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The Welfare Cost of Banking Regulation

  • Fulbert Tchana Tchana

The Basel Accords promote the adoption of capital adequacy requirements to increase the banking sector's stability. Unfortunately, this type of regulation can hamper economic growth by shifting banks' portfolios from more productive, risky investment projects toward less productive but safer projects. This paper introduces banking regulation in an overlapping-generations model and studies how it affects economic growth, banking sector stability, and welfare. In this model, a banking crisis is initiated by an aggregated shock (in the risky sector) in a banking system with implicit bailout, and banking regulation is modeled as a constraint on the maximal share of banks' portfolios that can be allocated to risky assets. This model allows us to evaluate quantitatively the key trade-o®, inherent in this type of regulation, between ensuring banking stability and fostering economic growth. The model implies an optimal level of regulation that prevents crises but at the same time is detrimental to growth. We find that the overall effect of optimal regulation on social welfare is positive when productivity shocks are sufficiently high (for example, in the subprime banking crisis episode) and economic agents are sufficiently risk-averse. Finally, we find that there is a trade-off between regulating the economy upfront (i.e. before the shock) and facing the challenge of making a huge bailout after the crisis.

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Paper provided by Economic Research Southern Africa in its series Working Papers with number 121.

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Date of creation: 2009
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Handle: RePEc:rza:wpaper:121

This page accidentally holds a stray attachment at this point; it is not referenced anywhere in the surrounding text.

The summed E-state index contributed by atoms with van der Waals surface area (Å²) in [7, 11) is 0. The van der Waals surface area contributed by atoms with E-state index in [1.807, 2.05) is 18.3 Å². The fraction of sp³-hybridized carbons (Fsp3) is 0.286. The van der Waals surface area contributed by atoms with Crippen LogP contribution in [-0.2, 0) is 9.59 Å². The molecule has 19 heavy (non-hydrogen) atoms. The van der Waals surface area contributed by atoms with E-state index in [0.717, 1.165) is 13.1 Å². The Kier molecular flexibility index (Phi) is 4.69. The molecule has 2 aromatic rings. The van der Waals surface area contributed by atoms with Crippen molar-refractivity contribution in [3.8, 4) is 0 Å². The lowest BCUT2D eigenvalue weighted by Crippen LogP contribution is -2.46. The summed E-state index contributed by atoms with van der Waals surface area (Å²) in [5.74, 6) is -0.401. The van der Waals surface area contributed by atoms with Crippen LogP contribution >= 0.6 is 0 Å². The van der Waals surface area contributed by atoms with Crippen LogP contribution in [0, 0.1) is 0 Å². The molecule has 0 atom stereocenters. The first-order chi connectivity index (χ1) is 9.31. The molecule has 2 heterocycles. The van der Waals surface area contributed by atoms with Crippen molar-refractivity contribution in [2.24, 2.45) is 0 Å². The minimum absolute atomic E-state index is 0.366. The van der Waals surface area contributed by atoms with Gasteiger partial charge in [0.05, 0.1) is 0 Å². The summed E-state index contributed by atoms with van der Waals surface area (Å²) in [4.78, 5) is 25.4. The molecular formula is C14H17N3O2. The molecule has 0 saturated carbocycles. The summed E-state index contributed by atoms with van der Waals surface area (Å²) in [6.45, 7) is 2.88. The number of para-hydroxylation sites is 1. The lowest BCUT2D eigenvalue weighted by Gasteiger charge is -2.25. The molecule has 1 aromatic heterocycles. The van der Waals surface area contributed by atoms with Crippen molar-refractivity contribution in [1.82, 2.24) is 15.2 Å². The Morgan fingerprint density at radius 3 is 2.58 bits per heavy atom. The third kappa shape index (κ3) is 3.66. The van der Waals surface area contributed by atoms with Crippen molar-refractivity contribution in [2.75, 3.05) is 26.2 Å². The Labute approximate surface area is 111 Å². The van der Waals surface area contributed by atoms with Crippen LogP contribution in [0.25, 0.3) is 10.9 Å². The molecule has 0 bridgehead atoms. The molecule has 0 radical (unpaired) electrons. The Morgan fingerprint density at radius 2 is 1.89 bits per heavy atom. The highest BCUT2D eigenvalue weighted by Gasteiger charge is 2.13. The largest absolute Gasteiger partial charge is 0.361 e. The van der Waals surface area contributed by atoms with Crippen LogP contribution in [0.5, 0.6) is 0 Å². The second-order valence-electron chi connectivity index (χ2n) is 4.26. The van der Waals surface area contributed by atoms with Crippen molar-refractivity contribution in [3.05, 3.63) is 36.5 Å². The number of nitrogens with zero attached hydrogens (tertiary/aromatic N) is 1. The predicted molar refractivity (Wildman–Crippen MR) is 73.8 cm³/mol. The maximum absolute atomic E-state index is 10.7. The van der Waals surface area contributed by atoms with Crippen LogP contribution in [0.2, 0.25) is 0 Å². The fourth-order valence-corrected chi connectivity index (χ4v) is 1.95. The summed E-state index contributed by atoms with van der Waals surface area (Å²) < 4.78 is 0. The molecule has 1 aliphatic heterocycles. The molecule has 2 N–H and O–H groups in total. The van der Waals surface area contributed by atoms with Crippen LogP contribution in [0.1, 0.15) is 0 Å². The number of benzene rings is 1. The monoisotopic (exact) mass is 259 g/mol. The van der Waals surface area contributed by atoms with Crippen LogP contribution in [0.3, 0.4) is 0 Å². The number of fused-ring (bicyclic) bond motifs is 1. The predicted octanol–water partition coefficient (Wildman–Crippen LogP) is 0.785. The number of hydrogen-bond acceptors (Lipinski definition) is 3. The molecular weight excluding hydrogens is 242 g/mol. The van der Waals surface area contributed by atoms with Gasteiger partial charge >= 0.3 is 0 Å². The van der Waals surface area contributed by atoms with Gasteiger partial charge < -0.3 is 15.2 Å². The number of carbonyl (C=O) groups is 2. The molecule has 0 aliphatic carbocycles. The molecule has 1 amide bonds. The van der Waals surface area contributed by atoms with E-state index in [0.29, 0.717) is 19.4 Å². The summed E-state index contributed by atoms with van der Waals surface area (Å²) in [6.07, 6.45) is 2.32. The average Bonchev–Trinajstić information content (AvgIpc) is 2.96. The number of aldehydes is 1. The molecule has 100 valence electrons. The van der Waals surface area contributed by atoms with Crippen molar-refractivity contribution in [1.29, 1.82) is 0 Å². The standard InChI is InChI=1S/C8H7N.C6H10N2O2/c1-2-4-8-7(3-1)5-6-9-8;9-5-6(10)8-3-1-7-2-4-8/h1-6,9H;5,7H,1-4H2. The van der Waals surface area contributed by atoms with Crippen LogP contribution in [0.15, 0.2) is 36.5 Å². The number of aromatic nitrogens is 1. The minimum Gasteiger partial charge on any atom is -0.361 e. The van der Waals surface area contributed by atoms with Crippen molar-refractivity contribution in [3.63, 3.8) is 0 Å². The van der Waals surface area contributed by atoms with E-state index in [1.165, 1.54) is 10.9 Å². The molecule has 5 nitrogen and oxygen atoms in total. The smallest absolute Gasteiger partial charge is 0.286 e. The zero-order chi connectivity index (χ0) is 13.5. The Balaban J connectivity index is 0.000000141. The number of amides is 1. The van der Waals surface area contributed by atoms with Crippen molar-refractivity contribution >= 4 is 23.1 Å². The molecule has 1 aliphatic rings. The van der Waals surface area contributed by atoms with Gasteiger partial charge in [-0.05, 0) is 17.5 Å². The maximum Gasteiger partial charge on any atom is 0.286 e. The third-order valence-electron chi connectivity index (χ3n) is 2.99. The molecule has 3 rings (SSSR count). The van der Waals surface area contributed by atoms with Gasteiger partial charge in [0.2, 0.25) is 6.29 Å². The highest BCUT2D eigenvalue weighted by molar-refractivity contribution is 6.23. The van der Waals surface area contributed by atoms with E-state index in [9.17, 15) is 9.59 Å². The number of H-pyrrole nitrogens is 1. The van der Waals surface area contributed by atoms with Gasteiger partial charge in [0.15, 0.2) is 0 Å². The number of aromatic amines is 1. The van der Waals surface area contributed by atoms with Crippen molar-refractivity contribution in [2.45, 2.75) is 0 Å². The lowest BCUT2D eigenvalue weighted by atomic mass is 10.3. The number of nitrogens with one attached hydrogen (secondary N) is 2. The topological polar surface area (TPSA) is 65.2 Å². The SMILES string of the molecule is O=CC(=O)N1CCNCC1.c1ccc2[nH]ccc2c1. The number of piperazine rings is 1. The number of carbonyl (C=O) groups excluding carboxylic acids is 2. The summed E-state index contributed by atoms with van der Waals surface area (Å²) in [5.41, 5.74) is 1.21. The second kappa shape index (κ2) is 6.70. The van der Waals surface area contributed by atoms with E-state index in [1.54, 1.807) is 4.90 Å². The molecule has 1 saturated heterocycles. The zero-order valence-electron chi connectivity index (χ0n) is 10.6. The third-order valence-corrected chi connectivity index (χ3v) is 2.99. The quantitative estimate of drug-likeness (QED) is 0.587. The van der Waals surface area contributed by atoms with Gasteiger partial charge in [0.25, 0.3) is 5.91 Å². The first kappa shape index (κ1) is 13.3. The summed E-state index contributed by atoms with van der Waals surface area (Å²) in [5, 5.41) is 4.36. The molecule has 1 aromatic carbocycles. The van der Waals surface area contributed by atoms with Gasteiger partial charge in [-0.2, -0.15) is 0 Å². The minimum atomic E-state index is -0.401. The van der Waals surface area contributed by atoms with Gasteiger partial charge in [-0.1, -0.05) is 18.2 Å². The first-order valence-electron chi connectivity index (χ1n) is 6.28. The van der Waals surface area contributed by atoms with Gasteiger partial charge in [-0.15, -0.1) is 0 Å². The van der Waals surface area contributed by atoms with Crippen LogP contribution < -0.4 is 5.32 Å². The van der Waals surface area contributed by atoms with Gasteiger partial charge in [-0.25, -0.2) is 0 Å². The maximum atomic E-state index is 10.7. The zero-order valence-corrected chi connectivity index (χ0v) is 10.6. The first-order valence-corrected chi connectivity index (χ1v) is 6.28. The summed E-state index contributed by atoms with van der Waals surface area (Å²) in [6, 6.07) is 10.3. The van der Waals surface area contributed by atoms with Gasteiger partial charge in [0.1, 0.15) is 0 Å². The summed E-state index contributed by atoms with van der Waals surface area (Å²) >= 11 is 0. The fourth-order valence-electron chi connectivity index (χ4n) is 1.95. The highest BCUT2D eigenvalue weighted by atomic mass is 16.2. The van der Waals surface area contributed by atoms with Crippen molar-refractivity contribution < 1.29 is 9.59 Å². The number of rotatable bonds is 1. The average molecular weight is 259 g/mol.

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  1. Barth, James R. & Caprio, Gerard Jr. & Levine, Ross, 2004. "Bank regulation and supervision: what works best?," Journal of Financial Intermediation, Elsevier, vol. 13(2), pages 205-248, April.
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  12. Marina Halac & Sergio L. Schmukler, 2004. "Distributional Effects of Crises: The Financial Channel," JOURNAL OF LACEA ECONOMIA, LACEA - LATIN AMERICAN AND CARIBBEAN ECONOMIC ASSOCIATION.
  13. Gale, Douglas & Hellwig, Martin, 1985. "Incentive-Compatible Debt Contracts: The One-Period Problem," Review of Economic Studies, Wiley Blackwell, vol. 52(4), pages 647-63, October.
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  16. Xavier Freixas & Jean-Charles Rochet, 1997. "Microeconomics of Banking," MIT Press Books, The MIT Press, edition 1, volume 1, number 0262061937, August.
  17. Gary Richardson & William Troost, 2006. "Monetary Intervention Mitigated Banking Panics During the Great Depression: Quasi-Experimental Evidence from the Federal Reserve District Border in Mississippi, 1929 to 1933," NBER Working Papers 12591, National Bureau of Economic Research, Inc.
  18. Skander Van den Heuvel, 2005. "The Welfare Cost of Bank Capital Requirements," 2005 Meeting Papers 880, Society for Economic Dynamics.
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